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Long IslandSuffolk

Central Islip school district


9 a.m. to 9 p.m. at the Alfano School.


The district proposes a $197,809,201 budget for 2015-16, a 2.76 percent increase from the current $192,496,924. The local tax levy would rise 0.91 percent, from $87,943,284 to $88,740,847. This increase is within the state's tax-cap limit of 3.09 percent, so a simple majority vote is required to approve the budget.

School taxes on the average single-family home would increase 1.03 percent, from $8,400 to $8,487.47.

Teachers' salaries are frozen in 2015-16 under the terms of their negotiated contract, and a step increase of 2.72 percent is deferred until Feb. 1. The proposed budget adds eight teaching positions and would reduce the size of six elementary classes and two secondary classes.

District website:


Incumbents Fred Philips and William G. Softy face the team of Doris Dodson and Beverly Rivera for two at-large seats. Terms are three years.

Doris DodsonBACKGROUND: Dodson, 64, is a retired registered nurse who has lived in the district 39 years and served on the school board from 2012 to 2014. She holds a bachelor's degree in nursing and a master's in human resource management from Stony Brook University. She has been active in her union, the NYS Public Employees Federation, and is involved with the BrightSide Civic Association, the Coalition of Good Neighbors Civic Association, the Islip branch of the NAACP and Advocacy Group. Her four children all graduated from district schools.

ISSUES: Dodson said "five failing schools" and "inefficient and irresponsible fiscal management plagues the district." She said she would fight for more effective compliance with the district's comprehensive improvement plan and with its budgetary corrective action plan, in line with criticisms from the state Education Department and the state comptroller. "I would fight to enforce implementation of currently developed curriculum instead of the constant start of new programs," she said. "Charter schools are not the answer. Public school accountability is the key to success."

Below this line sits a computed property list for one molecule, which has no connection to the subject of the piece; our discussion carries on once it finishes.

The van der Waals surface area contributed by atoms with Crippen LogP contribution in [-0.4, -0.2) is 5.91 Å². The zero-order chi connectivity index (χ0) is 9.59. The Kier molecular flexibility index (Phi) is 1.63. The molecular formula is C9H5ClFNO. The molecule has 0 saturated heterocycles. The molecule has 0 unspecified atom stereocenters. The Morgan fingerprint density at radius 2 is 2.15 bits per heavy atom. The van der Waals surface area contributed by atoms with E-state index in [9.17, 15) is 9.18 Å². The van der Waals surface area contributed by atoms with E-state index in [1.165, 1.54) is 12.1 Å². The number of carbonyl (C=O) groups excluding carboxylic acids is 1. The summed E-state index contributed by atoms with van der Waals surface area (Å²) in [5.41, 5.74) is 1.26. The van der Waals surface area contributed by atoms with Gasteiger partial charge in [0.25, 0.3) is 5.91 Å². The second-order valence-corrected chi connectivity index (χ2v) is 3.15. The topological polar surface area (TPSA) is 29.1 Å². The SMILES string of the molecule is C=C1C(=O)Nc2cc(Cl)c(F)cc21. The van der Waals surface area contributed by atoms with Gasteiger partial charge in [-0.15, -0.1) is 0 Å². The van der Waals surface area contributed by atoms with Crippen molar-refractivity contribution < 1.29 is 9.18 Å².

Beverly RiveraBACKGROUND: A retired Stony Brook University registrar, Rivera has lived in the district 23 years. A 1968 Sachem high school gradate, she received a bachelor's degree in business administration in 1986 from Empire State College. She was on the executive board of the National Conference of Puerto Rican Women and served in leadership roles on committees at Stony Brook University. A daughter graduated from the Sachem school district.

ISSUES: Running on a team with Doris Dodson, she would focus on improving the district's "five failing schools," she said. She said the state's diagnostic tools had rated the schools as "ineffective," and the district's last state Education Department report found graduation rates had dropped from 68 percent to 63 percent. She supports professional development for teachers and accountability, with timely student assessments and developmental programs. "I am certain I can make contributions to the board, having had a 34-year career at the state university level," she said, adding she'd prepare to serve on its curriculum committee, and reach out to other districts for ideas on meeting the needs of a diverse student body. "I would prefer that there be a regional plan to better prepare immigrant children academically and socially to transition into the school districts," she said.